Mary and Ed had been married for 63 years. Ed and Mary had an adult disabled child Jennifer. Mary was receiving nursing home care, at a cost of $6,500 per month. Ed was residing in an assisted living facility, at a cost of $3,500 per month. Their goals were to provide for their own long-term care, while preserving the house for Jennifer. However, they were worried that their assets would be exhausted quickly.
Mary and Ed had a home worth $150,000, but it carried a $25,000 mortgage. They had $120,000 in cash assets. Ed’s income was $1,200, Mary’s income was $800.
After consultation with our Office, the couple paid off the mortgage ($25,000) and pre-paid both of their funerals ($15,000). They then transferred the house into a special needs trust for the benefit of Jennifer. Our Office prepared and submitted an application for Medicaid, including an application for a special allocation of resources due to Ed’s extraordinary support needs. As a result, Ed was allocated $80,000 in assets by the Medicaid office, rather than the normal one-half amount ($60,000).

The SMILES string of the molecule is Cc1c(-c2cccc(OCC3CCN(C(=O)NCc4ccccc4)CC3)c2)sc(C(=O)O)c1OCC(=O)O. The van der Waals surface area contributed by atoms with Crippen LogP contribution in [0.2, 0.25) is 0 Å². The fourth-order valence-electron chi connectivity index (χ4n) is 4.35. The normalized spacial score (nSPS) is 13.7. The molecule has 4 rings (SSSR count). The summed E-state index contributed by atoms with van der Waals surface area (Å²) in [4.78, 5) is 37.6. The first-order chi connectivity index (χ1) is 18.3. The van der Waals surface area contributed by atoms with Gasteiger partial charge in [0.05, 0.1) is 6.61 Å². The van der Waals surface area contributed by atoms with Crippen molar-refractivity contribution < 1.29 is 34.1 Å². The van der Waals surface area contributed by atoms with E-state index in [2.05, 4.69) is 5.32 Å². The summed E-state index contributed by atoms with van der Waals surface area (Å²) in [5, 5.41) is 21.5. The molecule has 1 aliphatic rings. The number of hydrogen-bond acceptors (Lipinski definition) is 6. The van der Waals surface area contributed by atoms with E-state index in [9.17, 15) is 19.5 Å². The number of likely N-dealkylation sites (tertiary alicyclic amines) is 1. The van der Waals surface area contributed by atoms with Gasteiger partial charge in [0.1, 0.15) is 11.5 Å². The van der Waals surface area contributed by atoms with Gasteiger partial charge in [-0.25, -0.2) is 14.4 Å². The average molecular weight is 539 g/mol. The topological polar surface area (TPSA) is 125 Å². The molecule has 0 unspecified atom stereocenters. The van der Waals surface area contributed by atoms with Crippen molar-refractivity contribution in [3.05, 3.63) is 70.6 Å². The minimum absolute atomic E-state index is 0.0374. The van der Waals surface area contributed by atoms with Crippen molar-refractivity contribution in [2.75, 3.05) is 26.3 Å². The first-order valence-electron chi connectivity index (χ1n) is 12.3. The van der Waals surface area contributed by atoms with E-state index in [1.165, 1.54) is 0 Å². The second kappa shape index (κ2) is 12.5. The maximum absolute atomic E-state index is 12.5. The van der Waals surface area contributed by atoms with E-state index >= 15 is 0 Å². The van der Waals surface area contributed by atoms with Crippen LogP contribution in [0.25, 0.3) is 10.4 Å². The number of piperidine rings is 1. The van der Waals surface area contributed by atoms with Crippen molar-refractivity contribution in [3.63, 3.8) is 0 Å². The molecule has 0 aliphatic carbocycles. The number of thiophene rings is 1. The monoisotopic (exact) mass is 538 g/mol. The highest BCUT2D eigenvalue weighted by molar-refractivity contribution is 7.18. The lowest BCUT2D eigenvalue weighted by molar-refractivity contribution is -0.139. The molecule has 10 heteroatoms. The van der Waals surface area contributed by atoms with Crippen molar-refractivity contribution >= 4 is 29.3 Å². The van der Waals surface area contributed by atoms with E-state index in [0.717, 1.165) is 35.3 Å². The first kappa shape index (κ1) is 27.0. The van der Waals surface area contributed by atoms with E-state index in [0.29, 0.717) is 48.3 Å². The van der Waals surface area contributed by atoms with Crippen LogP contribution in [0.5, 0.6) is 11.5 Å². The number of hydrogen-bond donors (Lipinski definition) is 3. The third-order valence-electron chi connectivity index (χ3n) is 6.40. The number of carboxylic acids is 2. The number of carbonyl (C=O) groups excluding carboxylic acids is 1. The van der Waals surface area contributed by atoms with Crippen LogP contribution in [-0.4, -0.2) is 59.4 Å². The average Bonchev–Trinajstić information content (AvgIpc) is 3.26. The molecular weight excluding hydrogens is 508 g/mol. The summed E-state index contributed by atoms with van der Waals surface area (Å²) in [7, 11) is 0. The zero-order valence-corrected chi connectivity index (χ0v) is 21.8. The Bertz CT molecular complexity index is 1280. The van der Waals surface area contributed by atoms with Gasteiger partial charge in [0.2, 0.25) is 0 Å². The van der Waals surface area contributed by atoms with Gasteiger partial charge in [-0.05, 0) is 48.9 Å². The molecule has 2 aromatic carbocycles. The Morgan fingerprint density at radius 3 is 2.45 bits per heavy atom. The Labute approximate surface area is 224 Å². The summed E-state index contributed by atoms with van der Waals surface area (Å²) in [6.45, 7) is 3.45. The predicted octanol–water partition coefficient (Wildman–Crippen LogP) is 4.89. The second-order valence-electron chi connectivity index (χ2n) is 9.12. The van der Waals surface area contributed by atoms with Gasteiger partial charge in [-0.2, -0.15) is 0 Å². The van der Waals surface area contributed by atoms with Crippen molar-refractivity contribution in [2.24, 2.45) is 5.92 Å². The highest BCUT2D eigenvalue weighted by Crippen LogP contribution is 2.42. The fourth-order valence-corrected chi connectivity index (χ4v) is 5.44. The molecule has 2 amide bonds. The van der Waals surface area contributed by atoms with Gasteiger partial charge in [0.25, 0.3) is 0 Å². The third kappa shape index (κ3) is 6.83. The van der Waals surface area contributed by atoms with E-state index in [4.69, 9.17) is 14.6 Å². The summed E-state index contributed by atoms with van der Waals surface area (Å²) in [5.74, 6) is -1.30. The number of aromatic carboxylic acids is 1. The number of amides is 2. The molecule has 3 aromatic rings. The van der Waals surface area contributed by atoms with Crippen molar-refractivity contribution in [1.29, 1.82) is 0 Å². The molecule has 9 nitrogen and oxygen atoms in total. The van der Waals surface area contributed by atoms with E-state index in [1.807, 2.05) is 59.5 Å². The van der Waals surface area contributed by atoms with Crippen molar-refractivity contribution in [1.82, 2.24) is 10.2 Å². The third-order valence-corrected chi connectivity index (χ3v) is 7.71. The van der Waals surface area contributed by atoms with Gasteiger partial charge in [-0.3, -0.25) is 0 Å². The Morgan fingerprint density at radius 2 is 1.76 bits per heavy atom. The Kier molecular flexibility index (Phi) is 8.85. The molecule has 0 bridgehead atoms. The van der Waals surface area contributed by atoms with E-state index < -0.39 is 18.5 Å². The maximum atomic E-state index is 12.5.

Medicaid benefits were approved for Mary. Ed is now entitled under the Medicaid laws to keep both of their incomes. In addition, an Aid and Attendance Pension benefit was obtained through the Department of Veteran Affairs providing additional income to Ed (a wartime veteran).
As a result of the foregoing, Mary has permanent care coverage. Ed has sufficient income to provide for his care needs. Should Ed pass away, or should he need nursing home coverage in the future (at a significantly higher cost), the assets retained for Ed can be transferred to the special needs trust created for the benefit of their daughter Jennifer.